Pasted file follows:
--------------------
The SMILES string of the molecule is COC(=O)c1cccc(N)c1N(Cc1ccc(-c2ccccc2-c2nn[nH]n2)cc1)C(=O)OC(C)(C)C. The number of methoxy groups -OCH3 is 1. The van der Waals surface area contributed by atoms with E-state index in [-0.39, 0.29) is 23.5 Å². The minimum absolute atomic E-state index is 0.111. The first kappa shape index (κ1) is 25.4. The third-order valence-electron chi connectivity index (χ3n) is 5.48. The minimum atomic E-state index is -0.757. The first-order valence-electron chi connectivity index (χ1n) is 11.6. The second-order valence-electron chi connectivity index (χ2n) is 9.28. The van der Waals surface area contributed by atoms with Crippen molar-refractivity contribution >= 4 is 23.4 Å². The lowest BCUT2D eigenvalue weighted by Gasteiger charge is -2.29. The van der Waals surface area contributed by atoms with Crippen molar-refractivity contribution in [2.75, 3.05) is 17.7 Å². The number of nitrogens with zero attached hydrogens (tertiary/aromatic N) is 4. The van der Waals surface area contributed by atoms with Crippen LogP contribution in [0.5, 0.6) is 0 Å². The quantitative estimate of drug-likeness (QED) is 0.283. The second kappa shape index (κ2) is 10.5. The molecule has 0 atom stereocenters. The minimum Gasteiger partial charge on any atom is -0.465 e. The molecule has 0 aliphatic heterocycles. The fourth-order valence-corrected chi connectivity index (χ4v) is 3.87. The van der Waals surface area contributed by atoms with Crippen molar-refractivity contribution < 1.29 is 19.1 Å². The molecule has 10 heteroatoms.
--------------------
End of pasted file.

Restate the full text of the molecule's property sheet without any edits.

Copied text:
The SMILES string of the molecule is COC(=O)c1cccc(N)c1N(Cc1ccc(-c2ccccc2-c2nn[nH]n2)cc1)C(=O)OC(C)(C)C. The number of methoxy groups -OCH3 is 1. The van der Waals surface area contributed by atoms with E-state index in [-0.39, 0.29) is 23.5 Å². The minimum absolute atomic E-state index is 0.111. The first kappa shape index (κ1) is 25.4. The third-order valence-electron chi connectivity index (χ3n) is 5.48. The minimum atomic E-state index is -0.757. The first-order valence-electron chi connectivity index (χ1n) is 11.6. The second-order valence-electron chi connectivity index (χ2n) is 9.28. The van der Waals surface area contributed by atoms with Crippen molar-refractivity contribution >= 4 is 23.4 Å². The lowest BCUT2D eigenvalue weighted by Gasteiger charge is -2.29. The van der Waals surface area contributed by atoms with Crippen molar-refractivity contribution in [2.75, 3.05) is 17.7 Å². The number of nitrogens with zero attached hydrogens (tertiary/aromatic N) is 4. The van der Waals surface area contributed by atoms with Crippen LogP contribution in [0.5, 0.6) is 0 Å². The quantitative estimate of drug-likeness (QED) is 0.283. The second kappa shape index (κ2) is 10.5. The molecule has 0 atom stereocenters. The minimum Gasteiger partial charge on any atom is -0.465 e. The molecule has 0 aliphatic heterocycles. The fourth-order valence-corrected chi connectivity index (χ4v) is 3.87. The van der Waals surface area contributed by atoms with Crippen molar-refractivity contribution < 1.29 is 19.1 Å². The molecule has 10 heteroatoms.